The politics of aid calculations

Published: March 26, 2019
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The writer is a PhD candidate and Director of South Asia Study Group at the University of Sydney. He tweets @HNadim87

The writer is a PhD candidate and Director of South Asia Study Group at the University of Sydney. He tweets @HNadim87

Every US President, since the 9/11 attacks, has towed the same line on Pakistan. ‘We have given Pakistan billions and billions of dollars’, has been repeated to the point of monotony.

This repetition, however, is no accident. It is straight out of the playbook of Goebbels: “If you tell a lie big enough and keep repeating it, people will eventually believe it.” Now that we are in the final phases of the Afghanistan war, let’s take a deeper look at this claim and see exactly how much Pakistan really received from the US since 9/11. Let us also look at how much Pakistan has given back to the US in aid.

But first we have to be aware of key terminologies that are used in the aid business that changes the way things are perceived. For instance, Americans continue to state $33.4 billion as the amount it gave to Pakistan since 2001. In reality this amount is not accurate at all.

Of the $33.4 billion, $14.6 billion is actually the Coalition Support Fund (CSF), which is technically Pakistan’s money that US is supposed to ‘reimburse’ to Pakistan. Only $18.8 billion is actually the US foreign assistance to Pakistan.

Even the $18.8 billion amount is not without its complications, because there is a difference in the amount ‘allocated’ and the amount that was actually ‘disbursed’ on ground. Of the ‘$18.8 billion ‘allocated’ by the US, the money actually disbursed on ground by any estimates was barely a half. One example of this is the widely celebrated aid package — the Kerry Lugar Berman (KLB) Act to Pakistan. While the KLB allocated $7.5 billion to Pakistan from 2010-2014, the amount disbursed according to the auditing reports of USAID was only $3.4 billion.

Moreover, of this $3.4 billion the overhead costs especially the hefty consulting fees of contractors and development consultants in Washington DC took away sizeable chunk of the dollar value. What actually was left for the people in Pakistan is barely ‘peanuts’. And of the peanuts that did come to Pakistan, it was plagued with local corruption and embezzlement.

Not just that but the US also promised to extend the KLB Act for five more years from 2014-2019. In reality the aid under the KLB Act discontinued after only three years, let alone being extended to another five.

This is because the US government got what it wanted out of the KLB aid package, which was essentially, enhancing its covert operations inside Pakistan, buying political mileage in the country, and trying to re-engineer the society as it saw fit to the American strategic needs of the time.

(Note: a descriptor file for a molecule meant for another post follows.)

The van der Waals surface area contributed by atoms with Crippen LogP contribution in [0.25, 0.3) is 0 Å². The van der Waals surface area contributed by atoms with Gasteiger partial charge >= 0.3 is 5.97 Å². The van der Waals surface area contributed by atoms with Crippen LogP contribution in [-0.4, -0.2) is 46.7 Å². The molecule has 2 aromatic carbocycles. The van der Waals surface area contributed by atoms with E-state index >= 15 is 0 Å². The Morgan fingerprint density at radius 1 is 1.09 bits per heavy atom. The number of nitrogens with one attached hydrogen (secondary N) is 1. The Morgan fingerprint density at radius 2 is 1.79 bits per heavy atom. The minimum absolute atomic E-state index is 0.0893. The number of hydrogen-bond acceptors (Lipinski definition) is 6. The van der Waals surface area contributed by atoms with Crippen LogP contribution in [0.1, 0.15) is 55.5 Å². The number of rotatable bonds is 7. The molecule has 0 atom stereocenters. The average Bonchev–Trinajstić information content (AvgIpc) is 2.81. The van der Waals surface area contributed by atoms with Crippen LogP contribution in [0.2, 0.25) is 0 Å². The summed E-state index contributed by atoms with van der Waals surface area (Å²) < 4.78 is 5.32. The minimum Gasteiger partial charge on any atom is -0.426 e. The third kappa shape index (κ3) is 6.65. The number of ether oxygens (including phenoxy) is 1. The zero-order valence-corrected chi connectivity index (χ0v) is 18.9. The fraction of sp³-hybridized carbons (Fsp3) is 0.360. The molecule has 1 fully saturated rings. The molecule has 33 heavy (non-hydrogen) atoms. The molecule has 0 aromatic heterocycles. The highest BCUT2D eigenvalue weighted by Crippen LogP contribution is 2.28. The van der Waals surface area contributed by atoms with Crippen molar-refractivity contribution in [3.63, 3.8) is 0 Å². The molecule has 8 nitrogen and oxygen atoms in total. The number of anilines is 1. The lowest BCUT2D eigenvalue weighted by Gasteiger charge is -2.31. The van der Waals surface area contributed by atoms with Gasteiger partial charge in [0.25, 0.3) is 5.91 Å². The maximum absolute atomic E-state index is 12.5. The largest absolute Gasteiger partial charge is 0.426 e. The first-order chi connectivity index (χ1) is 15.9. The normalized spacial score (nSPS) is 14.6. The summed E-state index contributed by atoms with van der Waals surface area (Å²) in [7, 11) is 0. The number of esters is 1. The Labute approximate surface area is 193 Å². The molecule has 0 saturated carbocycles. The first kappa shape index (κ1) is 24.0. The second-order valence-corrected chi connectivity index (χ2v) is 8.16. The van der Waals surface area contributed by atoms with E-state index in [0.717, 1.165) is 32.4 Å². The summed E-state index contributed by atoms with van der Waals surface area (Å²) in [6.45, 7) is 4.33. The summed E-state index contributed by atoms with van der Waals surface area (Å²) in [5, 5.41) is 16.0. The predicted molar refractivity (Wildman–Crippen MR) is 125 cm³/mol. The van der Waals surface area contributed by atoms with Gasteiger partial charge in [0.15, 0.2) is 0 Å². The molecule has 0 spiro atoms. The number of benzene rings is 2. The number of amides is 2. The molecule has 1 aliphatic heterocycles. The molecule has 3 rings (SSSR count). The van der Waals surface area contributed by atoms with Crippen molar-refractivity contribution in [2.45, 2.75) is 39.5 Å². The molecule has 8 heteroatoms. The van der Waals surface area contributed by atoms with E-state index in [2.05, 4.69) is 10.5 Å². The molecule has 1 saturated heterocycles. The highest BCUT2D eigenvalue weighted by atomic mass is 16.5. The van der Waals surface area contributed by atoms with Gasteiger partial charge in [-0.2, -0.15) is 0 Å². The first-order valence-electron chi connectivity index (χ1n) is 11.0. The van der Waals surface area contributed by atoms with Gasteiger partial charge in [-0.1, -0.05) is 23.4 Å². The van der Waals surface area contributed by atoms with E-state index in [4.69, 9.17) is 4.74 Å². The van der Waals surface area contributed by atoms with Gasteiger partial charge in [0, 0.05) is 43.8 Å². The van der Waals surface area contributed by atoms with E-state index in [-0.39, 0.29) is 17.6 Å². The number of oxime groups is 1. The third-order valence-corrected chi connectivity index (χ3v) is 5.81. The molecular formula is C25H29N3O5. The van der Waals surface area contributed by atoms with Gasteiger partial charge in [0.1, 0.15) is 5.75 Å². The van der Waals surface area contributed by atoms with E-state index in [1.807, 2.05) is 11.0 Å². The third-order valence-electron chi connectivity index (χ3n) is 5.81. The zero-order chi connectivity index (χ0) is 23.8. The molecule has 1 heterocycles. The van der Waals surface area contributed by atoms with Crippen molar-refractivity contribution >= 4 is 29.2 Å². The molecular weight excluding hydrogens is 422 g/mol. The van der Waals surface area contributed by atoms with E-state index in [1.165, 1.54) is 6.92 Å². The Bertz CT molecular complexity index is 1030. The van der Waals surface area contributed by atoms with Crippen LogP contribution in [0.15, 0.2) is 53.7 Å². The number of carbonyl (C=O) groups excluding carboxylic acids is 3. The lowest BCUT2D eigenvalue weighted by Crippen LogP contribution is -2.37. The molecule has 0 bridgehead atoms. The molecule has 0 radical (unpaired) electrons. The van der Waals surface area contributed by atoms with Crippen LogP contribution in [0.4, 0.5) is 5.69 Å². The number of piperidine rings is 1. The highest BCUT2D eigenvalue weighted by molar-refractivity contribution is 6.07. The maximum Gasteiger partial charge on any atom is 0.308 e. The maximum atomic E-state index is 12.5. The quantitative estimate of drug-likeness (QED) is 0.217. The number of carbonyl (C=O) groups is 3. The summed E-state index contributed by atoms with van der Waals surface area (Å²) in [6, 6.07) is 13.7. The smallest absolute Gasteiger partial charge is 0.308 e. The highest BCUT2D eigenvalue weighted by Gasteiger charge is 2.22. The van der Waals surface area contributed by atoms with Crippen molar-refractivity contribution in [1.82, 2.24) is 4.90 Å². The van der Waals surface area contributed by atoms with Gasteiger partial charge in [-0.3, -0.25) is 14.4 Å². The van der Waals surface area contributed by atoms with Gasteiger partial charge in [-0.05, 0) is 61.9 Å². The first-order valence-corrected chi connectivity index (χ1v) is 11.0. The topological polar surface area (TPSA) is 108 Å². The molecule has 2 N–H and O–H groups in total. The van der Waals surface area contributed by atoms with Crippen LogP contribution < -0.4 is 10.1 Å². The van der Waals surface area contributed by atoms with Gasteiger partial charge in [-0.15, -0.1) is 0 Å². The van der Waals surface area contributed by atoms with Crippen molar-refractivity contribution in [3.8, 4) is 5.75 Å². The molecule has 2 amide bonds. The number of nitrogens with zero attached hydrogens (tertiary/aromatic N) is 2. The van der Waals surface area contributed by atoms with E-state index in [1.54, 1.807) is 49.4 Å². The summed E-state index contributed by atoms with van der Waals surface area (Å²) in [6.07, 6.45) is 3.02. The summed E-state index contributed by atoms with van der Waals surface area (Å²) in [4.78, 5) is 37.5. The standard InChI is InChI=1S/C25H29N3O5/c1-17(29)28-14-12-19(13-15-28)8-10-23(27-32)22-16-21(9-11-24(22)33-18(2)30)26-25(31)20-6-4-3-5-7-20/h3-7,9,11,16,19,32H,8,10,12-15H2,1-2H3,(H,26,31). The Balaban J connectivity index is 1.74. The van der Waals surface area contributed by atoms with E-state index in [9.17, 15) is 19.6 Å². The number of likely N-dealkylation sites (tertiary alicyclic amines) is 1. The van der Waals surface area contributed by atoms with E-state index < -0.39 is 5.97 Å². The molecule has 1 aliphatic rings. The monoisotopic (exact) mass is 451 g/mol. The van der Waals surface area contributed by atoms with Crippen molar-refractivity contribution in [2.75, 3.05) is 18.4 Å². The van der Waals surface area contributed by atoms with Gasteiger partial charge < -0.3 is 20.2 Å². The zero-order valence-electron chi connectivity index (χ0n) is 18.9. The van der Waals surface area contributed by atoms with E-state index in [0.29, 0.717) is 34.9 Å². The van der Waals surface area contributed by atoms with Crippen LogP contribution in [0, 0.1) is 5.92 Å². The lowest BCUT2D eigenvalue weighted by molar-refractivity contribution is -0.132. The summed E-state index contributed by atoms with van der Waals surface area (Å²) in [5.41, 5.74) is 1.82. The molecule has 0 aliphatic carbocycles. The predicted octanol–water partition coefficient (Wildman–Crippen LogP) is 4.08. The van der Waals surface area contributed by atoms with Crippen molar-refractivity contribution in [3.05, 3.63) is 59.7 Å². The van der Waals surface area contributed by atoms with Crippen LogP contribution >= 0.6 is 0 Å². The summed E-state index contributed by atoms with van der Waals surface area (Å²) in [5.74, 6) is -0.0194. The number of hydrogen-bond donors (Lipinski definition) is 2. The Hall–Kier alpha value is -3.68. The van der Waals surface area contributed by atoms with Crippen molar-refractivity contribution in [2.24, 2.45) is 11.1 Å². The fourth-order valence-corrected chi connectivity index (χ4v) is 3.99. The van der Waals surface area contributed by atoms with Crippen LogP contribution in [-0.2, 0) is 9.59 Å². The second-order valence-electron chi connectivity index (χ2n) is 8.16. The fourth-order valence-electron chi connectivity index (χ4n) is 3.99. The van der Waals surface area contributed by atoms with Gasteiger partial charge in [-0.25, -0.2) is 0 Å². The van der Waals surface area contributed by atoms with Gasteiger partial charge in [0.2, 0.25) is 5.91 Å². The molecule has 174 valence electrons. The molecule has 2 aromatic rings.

Joseph Nye Jr at Harvard calls this ‘attraction of aid’ that yields more power than the actual aid to achieve strategic foreign policy interests in developing countries. This ‘Smart Power’ as it came to be known was the core foreign policy strategy of US Secretary of State Hillary Clinton on Pakistan.

This politicisation of aid by the US State Department is one of the key failures identified by the USAID in its annual report on Pakistan. The USAID attributed ‘short-term political goals’ of the US State Department over long-term development goals as the failure of achieving development goals in Pakistan.

So when the US complains about giving Pakistan billions of dollars without a return, the truth is that Pakistan barely received even the money that was promised to it. In fact, if we flesh out deeper details, Pakistan actually subsidised the US war effort in Afghanistan saving trillions of dollars to the US exchequer that can be accounted as Pakistan’s aid to the US. This, however, is a side of the story that Pakistan never really developed and amplified it into the national narrative. A simple data crunching would actually explain it all.

For instance, the cost of putting a single US soldier on ground in Afghanistan today stands at $1.5 million dollar, according to the US Department of Defence auditing report. This means if America was to run the Afghan war on its own, it would need a minimum of 100,000 soldiers — a cost that currently Pakistan is incurring. This would come at a staggering cost of $1500 billion a year. Multiply that by 17 years and we have a grand total of $25,500 billion or roughly 25 trillion dollars. Now compare that to $10,000 to $15,000 a year that is required to put a Pakistani soldier on ground to fight the war on terror.

If we go by the calculations, and let us also include the ‘allocated’ funds not the actual disbursed money, Pakistan has received a grand total of only $33.4 billion since 2001 that the US has created so much fuss over. For that $33.4 billion, Pakistan provided a service of 25 trillion dollars to the US war effort in Afghanistan saving trillions of dollars of American taxpayers’ money.

The numbers don’t lie. It is not Pakistan, but the US that has actually received trillions of dollars of aid from Pakistan in the form of direct savings to its exchequer. Despite all of this, the US placed sanctions on Pakistan and continues to withhold a few million dollars of Pakistan’s reimbursements for ‘Not doing Enough’ on the war on terror.

The problem is not the US alone. It did what served its strategic interests and discourse. The problem is with Pakistan that not only fought an entire war without a story but without looking at the basic data to counter the US propaganda on aid.

Published in The Express Tribune, March 26th, 2019.

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